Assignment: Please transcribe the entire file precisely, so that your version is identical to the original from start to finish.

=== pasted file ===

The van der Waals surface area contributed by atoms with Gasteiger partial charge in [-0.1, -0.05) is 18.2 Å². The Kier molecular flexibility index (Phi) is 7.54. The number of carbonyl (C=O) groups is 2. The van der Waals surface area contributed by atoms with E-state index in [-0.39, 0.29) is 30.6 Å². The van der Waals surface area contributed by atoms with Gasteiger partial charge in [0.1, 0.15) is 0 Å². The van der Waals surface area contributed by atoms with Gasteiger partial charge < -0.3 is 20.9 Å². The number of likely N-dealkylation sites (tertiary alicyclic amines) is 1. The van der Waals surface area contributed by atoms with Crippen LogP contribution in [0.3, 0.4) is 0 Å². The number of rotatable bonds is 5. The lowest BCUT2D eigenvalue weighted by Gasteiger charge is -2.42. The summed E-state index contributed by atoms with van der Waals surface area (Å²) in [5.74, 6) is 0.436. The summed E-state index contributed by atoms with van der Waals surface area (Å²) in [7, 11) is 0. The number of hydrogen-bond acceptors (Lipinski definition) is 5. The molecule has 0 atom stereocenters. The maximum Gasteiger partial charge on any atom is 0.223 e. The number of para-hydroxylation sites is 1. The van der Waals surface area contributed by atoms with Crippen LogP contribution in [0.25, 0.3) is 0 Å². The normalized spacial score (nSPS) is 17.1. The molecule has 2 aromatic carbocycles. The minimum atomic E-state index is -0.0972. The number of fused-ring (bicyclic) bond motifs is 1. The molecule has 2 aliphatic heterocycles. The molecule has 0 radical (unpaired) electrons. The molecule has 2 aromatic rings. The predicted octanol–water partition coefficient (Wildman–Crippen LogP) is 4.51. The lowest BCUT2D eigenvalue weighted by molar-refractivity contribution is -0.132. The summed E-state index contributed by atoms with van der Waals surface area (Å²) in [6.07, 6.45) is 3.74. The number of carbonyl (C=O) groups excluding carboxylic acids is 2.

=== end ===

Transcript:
The van der Waals surface area contributed by atoms with Gasteiger partial charge in [-0.1, -0.05) is 18.2 Å². The Kier molecular flexibility index (Phi) is 7.54. The number of carbonyl (C=O) groups is 2. The van der Waals surface area contributed by atoms with E-state index in [-0.39, 0.29) is 30.6 Å². The van der Waals surface area contributed by atoms with Gasteiger partial charge in [0.1, 0.15) is 0 Å². The van der Waals surface area contributed by atoms with Gasteiger partial charge < -0.3 is 20.9 Å². The number of likely N-dealkylation sites (tertiary alicyclic amines) is 1. The van der Waals surface area contributed by atoms with Crippen LogP contribution in [0.3, 0.4) is 0 Å². The number of rotatable bonds is 5. The lowest BCUT2D eigenvalue weighted by Gasteiger charge is -2.42. The summed E-state index contributed by atoms with van der Waals surface area (Å²) in [5.74, 6) is 0.436. The summed E-state index contributed by atoms with van der Waals surface area (Å²) in [7, 11) is 0. The number of hydrogen-bond acceptors (Lipinski definition) is 5. The molecule has 0 atom stereocenters. The maximum Gasteiger partial charge on any atom is 0.223 e. The number of para-hydroxylation sites is 1. The van der Waals surface area contributed by atoms with Crippen LogP contribution in [0.25, 0.3) is 0 Å². The normalized spacial score (nSPS) is 17.1. The molecule has 2 aromatic carbocycles. The minimum atomic E-state index is -0.0972. The number of fused-ring (bicyclic) bond motifs is 1. The molecule has 2 aliphatic heterocycles. The molecule has 0 radical (unpaired) electrons. The molecule has 2 aromatic rings. The predicted octanol–water partition coefficient (Wildman–Crippen LogP) is 4.51. The lowest BCUT2D eigenvalue weighted by molar-refractivity contribution is -0.132. The summed E-state index contributed by atoms with van der Waals surface area (Å²) in [6.07, 6.45) is 3.74. The number of carbonyl (C=O) groups excluding carboxylic acids is 2.